Willfully Guided: Equestrian Property Specialists

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Making the Grade

A real estate agent from Utah reached out to us recently because she’d been looking for coursework to obtain an equestrian Realtor specialist designation. There’s no such designation, but it did spark some great conversation and thought about what’s important for becoming a competent equestrian real estate agent. My business partner Blake and I are licensed Realtors in Washington and Alaska, which both have unique micro industries and climates, but much is applicable across all states. If you’re an agent looking to specialize in equestrian properties, or a buyer/seller wondering what to look for in an agent, here are the qualities I feel are essential to an equestrian property specialist. Hint: it’s much more than owning horses.

Land use knowledge, both regulatory and practical, is critical. Soil quality, zoning restrictions, allowed animal units, critical areas, building codes, and tax classifications are just a few of the overarching concepts that will touch on most agricultural properties. Some equestrian properties will be completely built, but many will need improvements to meet the needs of a buyer. As a buyer’s agent it’s important to know what is possible on a property to make it suitable, and as a seller’s agent it’s important to be able to answer those questions for potential buyers. 

Many buyers will weigh buying something already built against buying land and building from scratch. An equestrian real estate agent needs a strong understanding of the building process, including wells and septics, natural resource reviews, building permits, and construction costs of homes, barns, shops, and fencing. 

Equestrian real estate agents need to be actively involved in the horse industry. Blake and I are longtime competitors, breeders, and association board members, and we make efforts to attend and support (sponsor) local and national equine events. Horse properties are unique because they’re one of the only types of properties that a buyer might purchase when they aren’t actively shopping. From those involvements we have developed extensive social media connections which gives our sellers more visibility on their listings and ensures our buyers that we’re seeing everything available.

Professional horsemen/women and commercial facilities are subcategories of equestrian properties that require specific knowledge of many different disciplines and industries. An Equestrian property specialist must understand the nature of the horse training/boarding business and have vast connections for services, hay providers, bedding, manure disposal, farriers, and veterinarians. We must be able to read and understand profit and loss statements and tax returns and know whether a conditional use permit is required—and how to transfer it.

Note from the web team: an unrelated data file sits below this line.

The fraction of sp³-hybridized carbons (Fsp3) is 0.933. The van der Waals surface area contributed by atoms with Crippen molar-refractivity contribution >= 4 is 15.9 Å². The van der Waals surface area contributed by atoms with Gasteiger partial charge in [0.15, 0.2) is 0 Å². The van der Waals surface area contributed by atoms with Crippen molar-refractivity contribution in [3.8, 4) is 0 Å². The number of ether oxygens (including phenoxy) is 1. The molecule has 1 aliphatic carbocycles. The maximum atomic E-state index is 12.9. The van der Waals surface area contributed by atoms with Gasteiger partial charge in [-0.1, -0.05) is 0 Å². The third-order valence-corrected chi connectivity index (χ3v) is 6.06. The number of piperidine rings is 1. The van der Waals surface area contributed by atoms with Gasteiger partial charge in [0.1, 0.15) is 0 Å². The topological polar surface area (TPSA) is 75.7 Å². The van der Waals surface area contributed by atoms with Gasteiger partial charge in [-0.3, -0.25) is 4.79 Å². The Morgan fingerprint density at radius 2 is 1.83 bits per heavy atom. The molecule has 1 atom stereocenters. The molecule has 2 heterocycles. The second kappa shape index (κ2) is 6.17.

Marketing is a very expensive part of being a Realtor. Though it’s true that equestrian properties are in a luxury price bracket, many very nice properties are not. It can be cost-restrictive to advertise a single listing in all the places that would reach every potential buyer. For us, it’s a part of our overall marketing budget. All our horse property listings are advertised in the Northwest Horse Source (both in print and online), Farm and Ranch, and HorseProperties.net and are shared and boosted in equestrian property social media forums. 

An equestrian property Realtor must also have a solid understanding of different disciplines and their needs. We often receive calls from agents wondering if we have any upcoming listings. Nearly always when I ask what their client’s discipline is and how many horses they have, the agent has no idea. Where is the buyer coming from? Do they understand what living in an area with this much rainfall means for horse ownership? Conversely, I can’t tell you how often I see a horse property listed that has a descriptor like “pony paddock” or completely leaves out the equine based improvements because they have an old school mindset that the house is the only thing that matters. We must have the ability to recognize and highlight the features of each unique horse property and express them to buyers.

When I started selling equestrian properties, I was taught that no value would be given to fencing or outbuildings, and I couldn’t believe that was the case—particularly since I intimately knew the high cost associated. I hoped I could effect change. I believe that over the years, because we represent such a large volume of these properties, we’ve helped raise awareness and educate buyers, agents, and appraisers that those factors do hold value, and have helped to elevate the values of equestrian properties.

I know I’ve said this before, but it’s worth repeating. Agricultural-based Realtors should be involved. I’m the Government Affairs Director for the Whatcom County Association of Realtors, RPAC Trustee for the NW Region for the Washington Realtors, and I sit on the Board of Directors for the Whatcom County Farm Bureau. These positions give me a seat at the table when conversations that impact land use are happening. By being informed, I’m able to keep my clients aware of policies that may impact their property use. 

It’s an honor to help our buyers find the perfect properties for their horsey families or to get top dollar for properties our sellers have lovingly developed. If you ever need a referral to a competent equestrian Realtor, reach out to us. We have a great national and international network of referral Realtors.

See this article in the November/December 2022 online edition:

Nov/Dec 2022


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